Director-General of the World Health Organization (WHO), Tedros Adhanom claimed last week that not only did Taiwanese racially abuse him, but also that Taiwan's foreign ministry supported them in doing so.
"Three months ago, this attack came from Taiwan. We need to be honest, I will be straight today, from Taiwan," Tedros was quoted as saying. "And Taiwan, the Foreign Ministry also, they know the campaign. They didn't disassociate themselves ... even started criticizing me in the middle of all that insult and slur, but I didn't care. Three months."
There is no evidence whatsoever the Taiwan Ministry of Foreign Affairs supported racist attacks on anyone. On the contrary, Tedros' latest announcements follow a pattern of WHO bias against Taiwan.
Previously, WHO Assistant Director-General Bruce Aylward hung up on a Hong Kong journalist who asked a question about Taiwan. The organization also ignored a December call from Health Minister and Central Epidemic Command Center (CECC) head Chen Shih-chung (陳時中), warning of the impending Wuhan virus pandemic.
Calling people "racist," "bigoted" and "xenophobic" in order to deflect blame is an age-old control tactic that has been adjusted for modern times and free societies. It is an underhand strategy meant to intimidate and silence people.
It's meant to be a conversation ender. Taiwan is now getting a taste of this manipulation from the head of the WHO.
When composing an argument, I teach my students to think logically and rationally. When forming an argument, it is important to use evidence to lead you toward a point of view, not form a point of view first, then find facts (or make up information) to fit that view.
When structuring a piece of writing, we work backwards: start the essay or paragraph with a topic, have an opinion or point of view, list reasons, give explanations, and provide examples and evidence. Emotions, sentiments, feelings, smears, innuendo, name-calling, shout-downs, exasperated social media posts, and claims of racism at press conferences are a poor substitute for argumentation.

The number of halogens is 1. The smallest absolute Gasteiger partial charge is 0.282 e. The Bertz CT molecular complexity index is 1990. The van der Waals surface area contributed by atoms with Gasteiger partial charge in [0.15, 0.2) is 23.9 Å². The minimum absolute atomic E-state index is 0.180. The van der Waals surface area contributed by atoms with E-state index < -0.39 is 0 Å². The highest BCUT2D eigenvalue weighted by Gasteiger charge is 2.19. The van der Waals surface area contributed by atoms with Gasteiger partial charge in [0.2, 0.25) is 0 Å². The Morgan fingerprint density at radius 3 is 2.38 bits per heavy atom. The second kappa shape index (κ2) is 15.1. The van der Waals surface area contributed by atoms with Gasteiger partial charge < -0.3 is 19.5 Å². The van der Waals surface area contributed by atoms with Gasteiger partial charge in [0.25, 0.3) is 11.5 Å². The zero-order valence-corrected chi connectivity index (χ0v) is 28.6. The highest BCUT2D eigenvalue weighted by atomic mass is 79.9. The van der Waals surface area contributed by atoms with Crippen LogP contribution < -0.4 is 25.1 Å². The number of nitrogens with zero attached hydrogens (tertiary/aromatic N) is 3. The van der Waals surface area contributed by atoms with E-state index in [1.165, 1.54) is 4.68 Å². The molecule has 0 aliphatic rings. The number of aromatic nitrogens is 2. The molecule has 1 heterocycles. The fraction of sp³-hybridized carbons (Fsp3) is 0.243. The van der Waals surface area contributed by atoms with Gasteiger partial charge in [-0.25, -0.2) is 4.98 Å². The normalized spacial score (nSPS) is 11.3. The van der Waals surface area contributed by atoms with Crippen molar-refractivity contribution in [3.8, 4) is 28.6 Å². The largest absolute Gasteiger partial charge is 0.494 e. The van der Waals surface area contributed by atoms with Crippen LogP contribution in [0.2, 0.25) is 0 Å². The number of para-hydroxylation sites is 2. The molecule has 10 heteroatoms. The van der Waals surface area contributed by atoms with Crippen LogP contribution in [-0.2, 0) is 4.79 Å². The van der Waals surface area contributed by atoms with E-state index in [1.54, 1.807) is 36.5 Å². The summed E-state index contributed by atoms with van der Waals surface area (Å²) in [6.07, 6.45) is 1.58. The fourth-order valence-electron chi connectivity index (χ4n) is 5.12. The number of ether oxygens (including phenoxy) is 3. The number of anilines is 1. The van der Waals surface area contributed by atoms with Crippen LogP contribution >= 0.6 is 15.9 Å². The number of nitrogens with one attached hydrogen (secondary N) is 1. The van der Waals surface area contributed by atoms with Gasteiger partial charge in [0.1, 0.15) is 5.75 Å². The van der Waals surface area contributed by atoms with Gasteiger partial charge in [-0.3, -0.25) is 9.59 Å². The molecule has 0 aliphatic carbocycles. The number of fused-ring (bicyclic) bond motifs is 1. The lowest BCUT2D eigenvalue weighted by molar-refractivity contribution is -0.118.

In totalitarian societies, political opponents are made to disappear, arrested for show trials, or put in re-education camps. This was the situation in the Soviet Union under Stalin.
Under Krushchev, things improved, but not by much. Political opponents lost jobs or were labeled "mentally ill" and hospitalized. Even in so-called "free" societies, people are labeled "crazy" and "brainwashed" when their political views do not match those assigned to their race, gender, and ethnicity by certain ideologies.
Lee Kuan Yew, the first prime minister of Singapore, said the following at a campaign rally in July 1963: "They [communists] succeed on the basis of intimidation. And, I say, if they make the error that we are easily intimidated, then they have a lot to be sorry for because, you know, we have so much at stake. We can't afford to be intimidated."
The term "racist" is used nowadays to make people afraid. Fear is effective in silencing people and that is why it is used.
It's largely a political tool. Taiwan acted early to counter the spread of the COVID-19 pandemic despite being ignored by the WHO. Now it is Taiwan's chance to set the record straight and continue being a leader in the current global crisis.
This is our home. We have so much at stake, and we cannot afford to be intimidated by spurious charges of racism from the head of the WHO.
Mark Blohm originally hails from Sudbury, Massachusetts, but has lived in Taiwan for the past 10 years. Blohm currently teaches at the Affiliated High School of National Chengchi University.